On the contrary, it turned out that Matijanić, who went to nursing vocational school and was not an anti-vaxxer, was simply not adequately “guided” by the system in this regard.
Matijanić should have been kept in the hospital with his diagnoses
Matijanić’s partner Andrea Topić says that she took him to the Emergency Infectious Disease Department on August 2 thinking that he would be kept there. It is questionable why they didn’t do that when they knew about all the diseases he had, but they just let him go home. Topić believes that it is possible that Matijanić’s covid-19 developed even before August 2 as his home antigen test already showed he was positive that morning, and a few days earlier he complained to the immunologist about weakness and malaise.
A person with Matijanić’s diagnoses should have been admitted to the hospital if he was confirmed to have covid-19 and if he had symptoms such as elevated temperature, weakness, malaise, wheezing, and cough. On the contrary, in patients suffering from interstitial lung disease, these symptoms – no matter what caused them directly (e.g., a common cold) – are a sign that an acute deterioration (exacerbation) has occurred, and this is always an indication for detailed hospital treatment and, typically, hospitalisation.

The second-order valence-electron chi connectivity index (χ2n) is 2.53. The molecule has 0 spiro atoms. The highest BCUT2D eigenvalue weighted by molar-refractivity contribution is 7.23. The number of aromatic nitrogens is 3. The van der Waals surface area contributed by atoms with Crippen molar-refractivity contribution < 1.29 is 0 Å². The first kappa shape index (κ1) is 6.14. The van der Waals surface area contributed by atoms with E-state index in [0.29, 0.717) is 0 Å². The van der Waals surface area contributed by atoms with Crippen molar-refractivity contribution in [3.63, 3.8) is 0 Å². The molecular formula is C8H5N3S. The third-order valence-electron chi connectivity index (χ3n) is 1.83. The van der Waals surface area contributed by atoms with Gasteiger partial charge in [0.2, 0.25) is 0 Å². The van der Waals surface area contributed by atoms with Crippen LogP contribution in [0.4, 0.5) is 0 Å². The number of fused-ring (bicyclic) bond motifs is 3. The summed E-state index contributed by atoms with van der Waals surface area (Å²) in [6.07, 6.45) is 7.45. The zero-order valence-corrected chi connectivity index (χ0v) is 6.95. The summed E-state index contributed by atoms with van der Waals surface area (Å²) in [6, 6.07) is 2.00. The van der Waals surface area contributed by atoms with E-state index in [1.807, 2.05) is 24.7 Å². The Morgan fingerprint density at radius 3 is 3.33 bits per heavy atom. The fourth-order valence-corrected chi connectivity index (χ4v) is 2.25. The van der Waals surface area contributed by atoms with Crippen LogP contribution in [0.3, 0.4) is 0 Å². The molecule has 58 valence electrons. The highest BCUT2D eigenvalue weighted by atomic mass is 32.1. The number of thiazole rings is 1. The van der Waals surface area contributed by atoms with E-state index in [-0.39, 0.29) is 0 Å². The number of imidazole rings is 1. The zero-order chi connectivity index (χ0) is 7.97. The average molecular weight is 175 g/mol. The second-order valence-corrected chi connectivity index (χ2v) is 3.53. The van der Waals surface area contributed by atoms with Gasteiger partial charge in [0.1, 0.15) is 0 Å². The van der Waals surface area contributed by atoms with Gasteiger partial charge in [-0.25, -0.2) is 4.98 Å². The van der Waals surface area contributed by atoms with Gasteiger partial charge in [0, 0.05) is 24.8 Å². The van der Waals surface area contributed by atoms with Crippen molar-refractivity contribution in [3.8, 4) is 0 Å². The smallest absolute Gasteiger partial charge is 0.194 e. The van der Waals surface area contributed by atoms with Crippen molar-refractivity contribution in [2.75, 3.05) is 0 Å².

The fact that he did not feel any better even when his temperature dropped can only be an argument in favour of the fact that something was not right.
The doctor should have taken his case much more seriously
As was reported by Index, recordings of Matijanić’s calls to medical professionals show that none of them took his situation seriously enough.
Among other things, the KBC doctor on duty should have reacted urgently when Matijanić told him that he had not been vaccinated and that he had autoimmune diseases. First, he should have asked in more detail about his autoimmune diseases, because patients suffering from them belong to the risk group when it comes to covid-19. The insistence that “Matijanić was not immunocompromised” because he had only started corticosteroid therapy a day before is a result of confusing the terms “immunocompromised” and “immunosuppressed”.